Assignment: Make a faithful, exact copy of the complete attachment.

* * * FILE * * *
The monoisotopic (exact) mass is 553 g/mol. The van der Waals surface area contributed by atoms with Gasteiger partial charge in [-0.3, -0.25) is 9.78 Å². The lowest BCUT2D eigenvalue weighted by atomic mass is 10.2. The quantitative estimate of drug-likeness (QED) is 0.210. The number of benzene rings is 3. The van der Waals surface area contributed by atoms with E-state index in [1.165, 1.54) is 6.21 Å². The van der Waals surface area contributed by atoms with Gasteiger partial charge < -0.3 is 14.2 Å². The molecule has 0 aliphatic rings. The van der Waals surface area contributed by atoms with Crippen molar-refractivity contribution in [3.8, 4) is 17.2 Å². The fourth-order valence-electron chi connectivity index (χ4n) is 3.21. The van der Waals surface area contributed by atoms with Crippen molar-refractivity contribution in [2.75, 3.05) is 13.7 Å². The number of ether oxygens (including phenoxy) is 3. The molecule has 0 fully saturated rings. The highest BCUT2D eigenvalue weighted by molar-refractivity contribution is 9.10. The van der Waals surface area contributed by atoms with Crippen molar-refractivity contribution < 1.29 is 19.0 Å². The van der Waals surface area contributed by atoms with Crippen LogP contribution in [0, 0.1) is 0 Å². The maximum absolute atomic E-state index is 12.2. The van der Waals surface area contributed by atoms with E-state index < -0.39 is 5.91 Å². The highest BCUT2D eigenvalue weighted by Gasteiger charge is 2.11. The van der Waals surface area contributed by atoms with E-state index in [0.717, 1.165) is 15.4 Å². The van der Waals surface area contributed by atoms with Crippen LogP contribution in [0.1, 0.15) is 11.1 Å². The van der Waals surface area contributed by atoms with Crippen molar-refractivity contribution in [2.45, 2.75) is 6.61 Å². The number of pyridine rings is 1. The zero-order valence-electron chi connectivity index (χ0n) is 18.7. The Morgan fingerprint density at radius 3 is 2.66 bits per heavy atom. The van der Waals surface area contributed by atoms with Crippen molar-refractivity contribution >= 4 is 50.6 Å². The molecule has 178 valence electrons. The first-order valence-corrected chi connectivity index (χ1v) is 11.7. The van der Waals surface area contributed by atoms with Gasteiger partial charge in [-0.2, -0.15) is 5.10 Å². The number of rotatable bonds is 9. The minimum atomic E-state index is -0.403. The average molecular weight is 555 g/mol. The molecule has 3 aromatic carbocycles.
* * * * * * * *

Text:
The monoisotopic (exact) mass is 553 g/mol. The van der Waals surface area contributed by atoms with Gasteiger partial charge in [-0.3, -0.25) is 9.78 Å². The lowest BCUT2D eigenvalue weighted by atomic mass is 10.2. The quantitative estimate of drug-likeness (QED) is 0.210. The number of benzene rings is 3. The van der Waals surface area contributed by atoms with E-state index in [1.165, 1.54) is 6.21 Å². The van der Waals surface area contributed by atoms with Gasteiger partial charge < -0.3 is 14.2 Å². The molecule has 0 aliphatic rings. The van der Waals surface area contributed by atoms with Crippen molar-refractivity contribution in [3.8, 4) is 17.2 Å². The fourth-order valence-electron chi connectivity index (χ4n) is 3.21. The van der Waals surface area contributed by atoms with Crippen molar-refractivity contribution in [2.75, 3.05) is 13.7 Å². The number of ether oxygens (including phenoxy) is 3. The molecule has 0 fully saturated rings. The highest BCUT2D eigenvalue weighted by molar-refractivity contribution is 9.10. The van der Waals surface area contributed by atoms with Crippen molar-refractivity contribution < 1.29 is 19.0 Å². The van der Waals surface area contributed by atoms with Crippen LogP contribution in [0, 0.1) is 0 Å². The maximum absolute atomic E-state index is 12.2. The van der Waals surface area contributed by atoms with E-state index < -0.39 is 5.91 Å². The highest BCUT2D eigenvalue weighted by Gasteiger charge is 2.11. The van der Waals surface area contributed by atoms with E-state index in [0.717, 1.165) is 15.4 Å². The van der Waals surface area contributed by atoms with Crippen LogP contribution in [0.1, 0.15) is 11.1 Å². The van der Waals surface area contributed by atoms with Crippen molar-refractivity contribution in [2.45, 2.75) is 6.61 Å². The number of pyridine rings is 1. The zero-order valence-electron chi connectivity index (χ0n) is 18.7. The Morgan fingerprint density at radius 3 is 2.66 bits per heavy atom. The van der Waals surface area contributed by atoms with Crippen molar-refractivity contribution >= 4 is 50.6 Å². The molecule has 178 valence electrons. The first-order valence-corrected chi connectivity index (χ1v) is 11.7. The van der Waals surface area contributed by atoms with Gasteiger partial charge in [-0.2, -0.15) is 5.10 Å². The number of rotatable bonds is 9. The minimum atomic E-state index is -0.403. The average molecular weight is 555 g/mol. The molecule has 3 aromatic carbocycles.